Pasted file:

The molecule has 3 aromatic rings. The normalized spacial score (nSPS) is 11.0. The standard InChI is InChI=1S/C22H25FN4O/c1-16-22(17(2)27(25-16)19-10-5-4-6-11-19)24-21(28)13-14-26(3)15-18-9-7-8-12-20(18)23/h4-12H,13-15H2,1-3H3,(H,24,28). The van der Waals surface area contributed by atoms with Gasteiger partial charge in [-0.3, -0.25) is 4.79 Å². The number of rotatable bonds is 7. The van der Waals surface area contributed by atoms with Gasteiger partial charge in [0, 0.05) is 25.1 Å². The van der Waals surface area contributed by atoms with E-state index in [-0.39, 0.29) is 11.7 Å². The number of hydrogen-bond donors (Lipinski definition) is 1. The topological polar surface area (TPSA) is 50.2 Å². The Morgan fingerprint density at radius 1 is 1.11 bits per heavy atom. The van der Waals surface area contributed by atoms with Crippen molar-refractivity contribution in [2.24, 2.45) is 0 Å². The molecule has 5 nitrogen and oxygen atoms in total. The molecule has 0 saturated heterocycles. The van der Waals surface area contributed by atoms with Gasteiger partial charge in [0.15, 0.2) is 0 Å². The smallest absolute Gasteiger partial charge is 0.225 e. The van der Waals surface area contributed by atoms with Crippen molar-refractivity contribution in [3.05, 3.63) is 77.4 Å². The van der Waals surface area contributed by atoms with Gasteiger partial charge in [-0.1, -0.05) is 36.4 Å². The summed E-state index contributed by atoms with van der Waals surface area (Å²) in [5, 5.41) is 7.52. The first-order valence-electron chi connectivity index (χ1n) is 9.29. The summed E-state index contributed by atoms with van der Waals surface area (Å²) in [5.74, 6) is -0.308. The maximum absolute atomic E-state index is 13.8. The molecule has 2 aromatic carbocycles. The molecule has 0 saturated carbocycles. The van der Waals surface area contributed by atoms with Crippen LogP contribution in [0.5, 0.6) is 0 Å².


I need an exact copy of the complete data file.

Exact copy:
The molecule has 3 aromatic rings. The normalized spacial score (nSPS) is 11.0. The standard InChI is InChI=1S/C22H25FN4O/c1-16-22(17(2)27(25-16)19-10-5-4-6-11-19)24-21(28)13-14-26(3)15-18-9-7-8-12-20(18)23/h4-12H,13-15H2,1-3H3,(H,24,28). The van der Waals surface area contributed by atoms with Gasteiger partial charge in [-0.3, -0.25) is 4.79 Å². The number of rotatable bonds is 7. The van der Waals surface area contributed by atoms with Gasteiger partial charge in [0, 0.05) is 25.1 Å². The van der Waals surface area contributed by atoms with E-state index in [-0.39, 0.29) is 11.7 Å². The number of hydrogen-bond donors (Lipinski definition) is 1. The topological polar surface area (TPSA) is 50.2 Å². The Morgan fingerprint density at radius 1 is 1.11 bits per heavy atom. The van der Waals surface area contributed by atoms with Crippen molar-refractivity contribution in [2.24, 2.45) is 0 Å². The molecule has 5 nitrogen and oxygen atoms in total. The molecule has 0 saturated heterocycles. The van der Waals surface area contributed by atoms with Gasteiger partial charge in [0.15, 0.2) is 0 Å². The smallest absolute Gasteiger partial charge is 0.225 e. The van der Waals surface area contributed by atoms with Crippen molar-refractivity contribution in [3.05, 3.63) is 77.4 Å². The van der Waals surface area contributed by atoms with Gasteiger partial charge in [-0.1, -0.05) is 36.4 Å². The summed E-state index contributed by atoms with van der Waals surface area (Å²) in [5, 5.41) is 7.52. The first-order valence-electron chi connectivity index (χ1n) is 9.29. The summed E-state index contributed by atoms with van der Waals surface area (Å²) in [5.74, 6) is -0.308. The maximum absolute atomic E-state index is 13.8. The molecule has 2 aromatic carbocycles. The molecule has 0 saturated carbocycles. The van der Waals surface area contributed by atoms with Crippen LogP contribution in [0.5, 0.6) is 0 Å².